Why are people so enthralled with their dancer dancers that they can't tell them that they want to move on, that it's not working, etc. It's a business, it's a business relationship. If a teacher can't/won't teach you what you want/need, you have every right -- and a responsibility to yourself -- to move on.

Just do it.

I had to once. Yes, it felt weird, but I just did it. I said to one of my old teachers that I was quitting Pro/Am to focus on amateur, and didn't want any more lessons, and that was that. Since we were both there, I took that one last lesson -- and it was actually a fun goodbye. We mostly danced, and it was very good. I am very thankful for everything he taught me, and we still see each other around and say "hi". He's even judged me and K. at a comp or two, no hard feelings, no BS, it was just time to move on.

Yes, these people are friendly, and some really become friends, but they also should be grown-up businesspeople.
Because what you're doing is basically firing a person. It is stressful in itself. I had to fire 2 nannies in the past for a reason, and it was extremely unpleasant.
 

anp73ga31

Active Member
#91
And some pros also take it personally. I know in the past when I have told my pro I was going to take some time off, whether it was a week or more, he would get this panicked look on his face and then look at me suspiciously as if I was thinking of "cheating" on him with another teacher. :rolleyes:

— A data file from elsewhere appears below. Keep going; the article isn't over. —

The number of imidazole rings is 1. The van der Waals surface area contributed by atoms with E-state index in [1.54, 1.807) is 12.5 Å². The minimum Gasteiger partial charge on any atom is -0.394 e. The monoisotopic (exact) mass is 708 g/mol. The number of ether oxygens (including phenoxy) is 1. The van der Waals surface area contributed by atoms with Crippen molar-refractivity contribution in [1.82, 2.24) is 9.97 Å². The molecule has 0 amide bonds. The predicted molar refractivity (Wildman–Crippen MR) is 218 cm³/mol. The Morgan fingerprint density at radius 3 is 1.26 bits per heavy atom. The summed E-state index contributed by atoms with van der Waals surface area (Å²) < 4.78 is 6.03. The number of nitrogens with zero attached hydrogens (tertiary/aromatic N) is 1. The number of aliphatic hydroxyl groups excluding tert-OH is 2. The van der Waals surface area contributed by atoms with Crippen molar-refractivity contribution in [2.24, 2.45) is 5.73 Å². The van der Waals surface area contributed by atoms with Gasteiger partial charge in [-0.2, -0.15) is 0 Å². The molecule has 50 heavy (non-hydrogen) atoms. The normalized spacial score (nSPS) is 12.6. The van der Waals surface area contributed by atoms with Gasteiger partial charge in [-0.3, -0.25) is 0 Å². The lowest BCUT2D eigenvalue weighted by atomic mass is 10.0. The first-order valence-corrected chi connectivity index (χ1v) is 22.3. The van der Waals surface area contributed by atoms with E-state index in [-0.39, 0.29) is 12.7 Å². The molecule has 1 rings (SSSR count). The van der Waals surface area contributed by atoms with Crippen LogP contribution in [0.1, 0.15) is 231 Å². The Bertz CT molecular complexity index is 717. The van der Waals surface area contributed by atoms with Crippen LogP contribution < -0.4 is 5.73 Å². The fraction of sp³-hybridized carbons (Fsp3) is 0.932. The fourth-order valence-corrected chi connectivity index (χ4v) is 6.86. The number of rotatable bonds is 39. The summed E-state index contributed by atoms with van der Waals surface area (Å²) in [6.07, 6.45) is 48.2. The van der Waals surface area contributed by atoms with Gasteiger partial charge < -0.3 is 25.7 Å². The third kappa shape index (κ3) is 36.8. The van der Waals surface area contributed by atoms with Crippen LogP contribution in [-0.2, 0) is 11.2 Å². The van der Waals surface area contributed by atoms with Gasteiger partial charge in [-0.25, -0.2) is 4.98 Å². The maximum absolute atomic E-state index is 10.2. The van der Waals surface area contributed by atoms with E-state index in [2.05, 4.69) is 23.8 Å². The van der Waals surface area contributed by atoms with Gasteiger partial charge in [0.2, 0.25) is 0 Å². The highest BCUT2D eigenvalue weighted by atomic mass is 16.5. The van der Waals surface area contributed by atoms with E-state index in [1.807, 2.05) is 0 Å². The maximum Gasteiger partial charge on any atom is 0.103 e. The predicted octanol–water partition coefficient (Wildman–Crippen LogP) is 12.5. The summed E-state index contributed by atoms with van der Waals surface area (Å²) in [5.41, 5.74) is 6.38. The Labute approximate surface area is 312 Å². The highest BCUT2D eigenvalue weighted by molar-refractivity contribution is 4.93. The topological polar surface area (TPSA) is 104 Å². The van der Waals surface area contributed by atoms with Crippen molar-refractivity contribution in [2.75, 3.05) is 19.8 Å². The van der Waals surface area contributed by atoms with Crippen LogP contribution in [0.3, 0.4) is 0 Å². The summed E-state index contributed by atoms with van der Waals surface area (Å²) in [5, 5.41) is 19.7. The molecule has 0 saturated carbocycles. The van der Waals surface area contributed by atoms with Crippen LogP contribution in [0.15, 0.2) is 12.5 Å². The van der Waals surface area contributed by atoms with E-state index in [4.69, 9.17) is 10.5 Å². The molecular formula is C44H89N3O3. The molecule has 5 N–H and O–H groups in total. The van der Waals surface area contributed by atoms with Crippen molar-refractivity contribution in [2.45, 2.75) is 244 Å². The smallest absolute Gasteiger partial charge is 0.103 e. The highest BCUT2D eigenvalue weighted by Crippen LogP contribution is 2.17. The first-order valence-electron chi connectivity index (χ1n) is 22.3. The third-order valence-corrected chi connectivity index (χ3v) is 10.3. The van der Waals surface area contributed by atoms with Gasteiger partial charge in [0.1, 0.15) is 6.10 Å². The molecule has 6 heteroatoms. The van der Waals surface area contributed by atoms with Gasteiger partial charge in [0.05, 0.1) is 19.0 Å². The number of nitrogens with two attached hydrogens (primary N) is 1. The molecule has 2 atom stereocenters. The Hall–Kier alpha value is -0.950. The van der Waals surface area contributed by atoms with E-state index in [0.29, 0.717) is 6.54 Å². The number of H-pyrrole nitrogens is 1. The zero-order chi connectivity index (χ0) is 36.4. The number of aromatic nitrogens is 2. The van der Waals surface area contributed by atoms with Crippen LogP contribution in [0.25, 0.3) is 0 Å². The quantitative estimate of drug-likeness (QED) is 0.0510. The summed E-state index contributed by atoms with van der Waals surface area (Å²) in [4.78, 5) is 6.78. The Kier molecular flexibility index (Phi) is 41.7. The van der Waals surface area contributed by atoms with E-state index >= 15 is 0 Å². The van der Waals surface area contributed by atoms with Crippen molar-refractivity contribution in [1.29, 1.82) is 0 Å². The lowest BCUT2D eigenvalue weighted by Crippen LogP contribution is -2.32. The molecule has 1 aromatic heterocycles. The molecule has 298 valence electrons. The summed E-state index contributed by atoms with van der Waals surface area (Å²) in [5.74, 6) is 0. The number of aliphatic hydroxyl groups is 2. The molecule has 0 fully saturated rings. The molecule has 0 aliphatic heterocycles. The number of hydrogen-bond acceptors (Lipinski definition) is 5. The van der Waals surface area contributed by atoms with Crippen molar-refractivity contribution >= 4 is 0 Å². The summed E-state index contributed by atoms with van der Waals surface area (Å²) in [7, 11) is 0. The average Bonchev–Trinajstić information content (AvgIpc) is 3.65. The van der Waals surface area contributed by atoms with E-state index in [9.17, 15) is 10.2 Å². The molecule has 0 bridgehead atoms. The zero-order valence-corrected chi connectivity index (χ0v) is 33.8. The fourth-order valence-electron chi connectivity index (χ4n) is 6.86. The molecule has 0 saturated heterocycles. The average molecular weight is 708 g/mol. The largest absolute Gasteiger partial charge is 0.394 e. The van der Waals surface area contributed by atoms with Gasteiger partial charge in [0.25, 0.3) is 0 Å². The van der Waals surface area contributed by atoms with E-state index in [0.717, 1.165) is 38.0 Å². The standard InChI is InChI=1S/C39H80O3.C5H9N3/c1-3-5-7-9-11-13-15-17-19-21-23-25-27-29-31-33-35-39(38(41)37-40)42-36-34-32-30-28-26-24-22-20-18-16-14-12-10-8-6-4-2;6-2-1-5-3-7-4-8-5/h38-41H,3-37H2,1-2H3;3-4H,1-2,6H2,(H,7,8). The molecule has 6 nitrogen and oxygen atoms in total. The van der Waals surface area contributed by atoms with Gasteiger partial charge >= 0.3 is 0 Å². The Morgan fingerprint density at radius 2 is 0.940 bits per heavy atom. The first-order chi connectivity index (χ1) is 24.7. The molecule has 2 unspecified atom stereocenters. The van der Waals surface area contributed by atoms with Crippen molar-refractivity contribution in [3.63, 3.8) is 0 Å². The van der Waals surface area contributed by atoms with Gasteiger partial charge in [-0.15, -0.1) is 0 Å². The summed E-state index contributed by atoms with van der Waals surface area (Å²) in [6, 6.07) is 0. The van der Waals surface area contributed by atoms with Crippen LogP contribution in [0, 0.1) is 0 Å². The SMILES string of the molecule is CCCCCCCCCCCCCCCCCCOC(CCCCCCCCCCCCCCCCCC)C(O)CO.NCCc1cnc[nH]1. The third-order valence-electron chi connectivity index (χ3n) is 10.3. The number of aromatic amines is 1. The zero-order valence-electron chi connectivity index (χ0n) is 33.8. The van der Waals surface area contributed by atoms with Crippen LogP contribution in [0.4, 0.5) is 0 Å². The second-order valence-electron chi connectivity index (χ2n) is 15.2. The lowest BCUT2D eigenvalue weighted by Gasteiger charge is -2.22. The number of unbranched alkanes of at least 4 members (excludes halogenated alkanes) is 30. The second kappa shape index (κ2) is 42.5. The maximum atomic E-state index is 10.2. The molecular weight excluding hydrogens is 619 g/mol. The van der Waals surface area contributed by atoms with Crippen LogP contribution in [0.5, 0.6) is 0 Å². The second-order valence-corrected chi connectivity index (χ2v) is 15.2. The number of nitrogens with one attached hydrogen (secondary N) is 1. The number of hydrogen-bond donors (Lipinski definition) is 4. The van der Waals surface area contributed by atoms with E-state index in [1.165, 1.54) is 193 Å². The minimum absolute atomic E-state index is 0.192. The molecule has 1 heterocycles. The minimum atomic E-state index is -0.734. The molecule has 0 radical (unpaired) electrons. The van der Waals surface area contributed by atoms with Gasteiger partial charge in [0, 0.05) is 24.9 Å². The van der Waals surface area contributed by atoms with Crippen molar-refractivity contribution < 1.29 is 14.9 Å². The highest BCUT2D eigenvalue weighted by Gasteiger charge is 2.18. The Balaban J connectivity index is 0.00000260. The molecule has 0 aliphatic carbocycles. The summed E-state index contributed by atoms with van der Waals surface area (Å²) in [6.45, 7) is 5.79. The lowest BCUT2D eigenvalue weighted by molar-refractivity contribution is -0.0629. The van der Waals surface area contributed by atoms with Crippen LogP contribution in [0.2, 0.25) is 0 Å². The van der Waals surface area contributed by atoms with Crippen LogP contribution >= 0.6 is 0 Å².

#92
Because what you're doing is basically firing a person. It is stressful in itself. I had to fire 2 nannies in the past for a reason, and it was extremely unpleasant.
Yeah, but the way I see it is that it is my money. It's my call how I want to spend it. If I don't like their service... then that's it. I won't put any more money into their pockets.
 

Laura

New Member
#94
And some pros also take it personally. I know in the past when I have told my pro I was going to take some time off, whether it was a week or more, he would get this panicked look on his face and then look at me suspiciously as if I was thinking of "cheating" on him with another teacher. :rolleyes:
Just because the teacher is insecure, it doesn't mean the student has to buy in to their insecurities. A person doesn't massage the ego of their dentist or plumber, right? In fact, if my doctor or car mechanic was all insecure about their work, I'd start getting very suspicious of their abilities.